Peter Kruth, Anastasia: The Riddle Of Anna Anderson.  (Toronto: Little, Brown and

Company. 1983, Print)

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Anna Anderson (left), who claimed she was the long-lost Grand Duchess Anastasia (right).



This video is the live broadcast of the memorial service and burial of the Romanov family’s remains, which took place in 1998. The same YouTube account, “Tsarevich Alexei”, has three videos covering the majority of the broadcast. All three videos, (parts 1,2 and 3) are very helpful in understanding traditional Russian culture and the procedures for a royal burial. In the videos, the coffins are carried very traditionally and systematically, with music playing and soldiers present. Unfortunately the videos contain no subtitles, but President Yeltsin spoke at the service. The burial occurred at Saint Catherine’s Chapel, which appears to be exceptionally beautiful and traditional in the videos. In the video labeled “Part 3”, the coffin of Tsar Nicholas II is laid to rest. It is apparent that the Tsar’s coffin has a bit more decoration. The third segment also provides a visual on the cannons that were being fired, presumably a tradition of a royal burial, and shows clips of the Fortress.

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Coffins containing the Romanov family remains, inside the Saint Catherine’s Chapel in St. Petersburg



This article from BBC online lays out the details of the burial of the Romanov family’s remains in 1998. There is a small recap of the speech that President Boris Yeltisn gave on the live broadcast, as well as an excerpt of a quotation from Prince Nikolay Romanov, one the last living relatives of the imperial family. The article also touches upon the dispute over the legitimacy of the remains that were discovered, which resulted in several bishops being unable to participate in the burial ceremony.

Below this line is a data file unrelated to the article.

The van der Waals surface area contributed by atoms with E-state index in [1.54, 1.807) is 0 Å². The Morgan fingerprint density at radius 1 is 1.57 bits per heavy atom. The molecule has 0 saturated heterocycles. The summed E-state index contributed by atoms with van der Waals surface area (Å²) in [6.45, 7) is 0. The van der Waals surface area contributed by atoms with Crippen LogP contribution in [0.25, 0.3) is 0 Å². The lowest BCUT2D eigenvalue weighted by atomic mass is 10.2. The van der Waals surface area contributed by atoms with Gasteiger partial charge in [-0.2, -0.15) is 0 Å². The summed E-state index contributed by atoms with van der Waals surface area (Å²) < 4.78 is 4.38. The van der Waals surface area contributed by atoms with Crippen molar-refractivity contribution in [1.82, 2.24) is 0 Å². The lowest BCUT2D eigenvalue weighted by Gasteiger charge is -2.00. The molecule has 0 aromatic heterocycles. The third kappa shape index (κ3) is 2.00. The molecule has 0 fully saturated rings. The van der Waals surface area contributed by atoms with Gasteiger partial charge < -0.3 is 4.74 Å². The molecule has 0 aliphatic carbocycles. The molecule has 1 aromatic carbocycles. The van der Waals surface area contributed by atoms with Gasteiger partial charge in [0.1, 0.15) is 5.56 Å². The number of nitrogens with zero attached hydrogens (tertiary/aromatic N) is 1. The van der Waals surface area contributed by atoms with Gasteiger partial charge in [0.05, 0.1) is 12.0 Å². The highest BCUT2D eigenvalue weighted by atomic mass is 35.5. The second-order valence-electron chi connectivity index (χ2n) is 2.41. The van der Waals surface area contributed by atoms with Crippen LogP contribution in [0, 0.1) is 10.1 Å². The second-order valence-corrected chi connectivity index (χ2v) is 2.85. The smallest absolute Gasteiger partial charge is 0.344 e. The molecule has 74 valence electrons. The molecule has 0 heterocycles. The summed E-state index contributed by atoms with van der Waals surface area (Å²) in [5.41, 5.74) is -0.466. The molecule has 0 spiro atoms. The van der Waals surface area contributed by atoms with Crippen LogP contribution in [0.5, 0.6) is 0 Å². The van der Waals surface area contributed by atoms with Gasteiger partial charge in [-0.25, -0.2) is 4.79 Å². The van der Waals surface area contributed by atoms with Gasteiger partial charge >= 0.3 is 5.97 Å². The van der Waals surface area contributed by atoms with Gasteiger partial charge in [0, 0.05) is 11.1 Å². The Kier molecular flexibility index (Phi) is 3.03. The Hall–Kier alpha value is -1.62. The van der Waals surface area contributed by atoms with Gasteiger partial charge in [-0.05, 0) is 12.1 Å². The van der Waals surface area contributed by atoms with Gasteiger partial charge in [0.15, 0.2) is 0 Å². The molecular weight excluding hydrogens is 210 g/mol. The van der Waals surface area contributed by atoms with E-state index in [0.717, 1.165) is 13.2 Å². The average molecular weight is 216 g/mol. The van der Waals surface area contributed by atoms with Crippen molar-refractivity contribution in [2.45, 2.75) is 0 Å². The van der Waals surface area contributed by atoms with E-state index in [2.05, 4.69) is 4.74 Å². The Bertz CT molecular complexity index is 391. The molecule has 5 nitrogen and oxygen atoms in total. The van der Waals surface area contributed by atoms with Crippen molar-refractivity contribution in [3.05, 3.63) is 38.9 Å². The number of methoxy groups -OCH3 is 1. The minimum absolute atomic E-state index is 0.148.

“Romanovs Laid To Rest”, BBC News Online, accessed November 20 2014, last modified July 17, 1998.



Joshua Hammer, in his article titled “Resurrecting the Czar”, gives an in-depth explanation of what happened to the Romanov family in 1918, and does an even better job of chronicling the events that followed the murders for the next hundred years. He writes about the extensive research that was done in discovering the family’s remains, and the DNA analysis that appeared controversial to many who closely followed the Romanov’s saga. Due to the discovery of the remains, disparities between the Russian Orthodox Church and the investigators and scientists began appearing, and came to a head at the time of the burial ceremony of the imperial family’s remains. Hammer provides details on the relationship between the Romanovs and the Orthodox Church, claiming the linkage is very apparent in the way the church’s displays honoring the family, and in the family’s canonization as “martyrs” and “passion bearers”. Something important that this article addresses is the ideology of a “monarchist”, or someone who argues for the reinstatement of the monarchical system.

“Resurrecting The Czar” Smithsonian Magazine Online, accessed November 25, 2014,  last modified November 2010.

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Present-day monarchist, holding photos and icons of the imperial family.


Russian Orthodox Church 


A text such as this, covering Russian history spanning hundreds of years, up until just about present day, could prove invaluable to a researcher.  Throughout the book there is a general focus on the changes in regimes and leadership over the years, but Bushkovitch makes room to include short explanations of patterns of social events and the church’s big moments, along with those of the state.  Because Bushkovitch published this book in 2012, he was able to briefly cover the canonization of the victims of the Bolshevik takeover, including the Romanov family.